True to its name, KNN algorithms classify an output by its proximity to other outputs on a graph. For example, if an output is closest to a cluster of blue points on a graph rather than a cluster of red points, then it would be classified as a member of the blue group. This approach means that KNN algorithms can be used to either classify known outcomes or predict the value of unknown ones.

7.  K means algorithm

K means is an unsupervised algorithm used for classification and predictive modeling. 

Much like KNN, K means uses the proximity of an output to a cluster of data points to identify it. Each of the clusters is defined by a centroid, a real or imaginary center point for the cluster. K means is useful on large data sets, especially for clustering, though it can falter when handling outliers.

Training machine learning algorithms: four methods

Everyone learns differently – including machines. In this section, you will learn about four different learning styles used to train machine learning algorithms: supervised learning, unsupervised learning, reinforcement learning, and semi-supervised learning. 

Supervised learning

A supervised learning algorithm uses a labeled data set to train an algorithm, effectively guaranteeing that it has an answer key available to cross-reference predictions and refine its system. As a result, supervised learning is best suited to algorithms faced with a specific outcome in mind, such as classifying images.

For example, an algorithm meant to identify different plant types might be trained using images that are already labeled with their names (e.g., “rose,” “pumpkin,” or “aloe vera”). Through supervised learning, the algorithm would be able to identify the differentiating features for each plant classification effectively and eventually do the same with an unlabeled data set.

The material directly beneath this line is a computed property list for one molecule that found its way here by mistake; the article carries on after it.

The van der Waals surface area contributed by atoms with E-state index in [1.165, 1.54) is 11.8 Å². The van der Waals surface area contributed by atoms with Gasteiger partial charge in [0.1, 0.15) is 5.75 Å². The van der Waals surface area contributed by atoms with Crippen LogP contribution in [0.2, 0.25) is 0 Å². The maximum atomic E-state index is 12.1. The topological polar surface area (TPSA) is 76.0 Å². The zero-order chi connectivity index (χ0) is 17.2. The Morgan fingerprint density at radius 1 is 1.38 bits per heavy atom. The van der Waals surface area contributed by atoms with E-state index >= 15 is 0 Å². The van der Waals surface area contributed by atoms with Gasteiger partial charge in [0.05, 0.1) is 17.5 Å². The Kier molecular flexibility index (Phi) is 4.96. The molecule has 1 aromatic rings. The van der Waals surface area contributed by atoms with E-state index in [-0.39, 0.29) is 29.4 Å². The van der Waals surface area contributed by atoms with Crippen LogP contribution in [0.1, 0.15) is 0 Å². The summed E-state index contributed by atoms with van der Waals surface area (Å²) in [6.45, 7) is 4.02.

Much as a teacher supervises their students in a classroom, the labeled data likewise supervise the algorithm’s solutions and directs them toward the right answer. 

Unsupervised learning 

An unsupervised learning algorithm uses an unlabeled data set to train an algorithm, which must analyze the data to identify distinctive features, structures, and anomalies. Unlike supervised learning, researchers use unsupervised learning when they don’t have a specific outcome in mind, instead, they use the algorithm to cluster data and identify patterns,   associations, or anomalies. 

For example, a business might feed an unsupervised learning algorithm unlabeled customer data to segment its target market. Once they have established a clear customer segmentation, the business could then use this data to direct their future marketing efforts, like social media marketing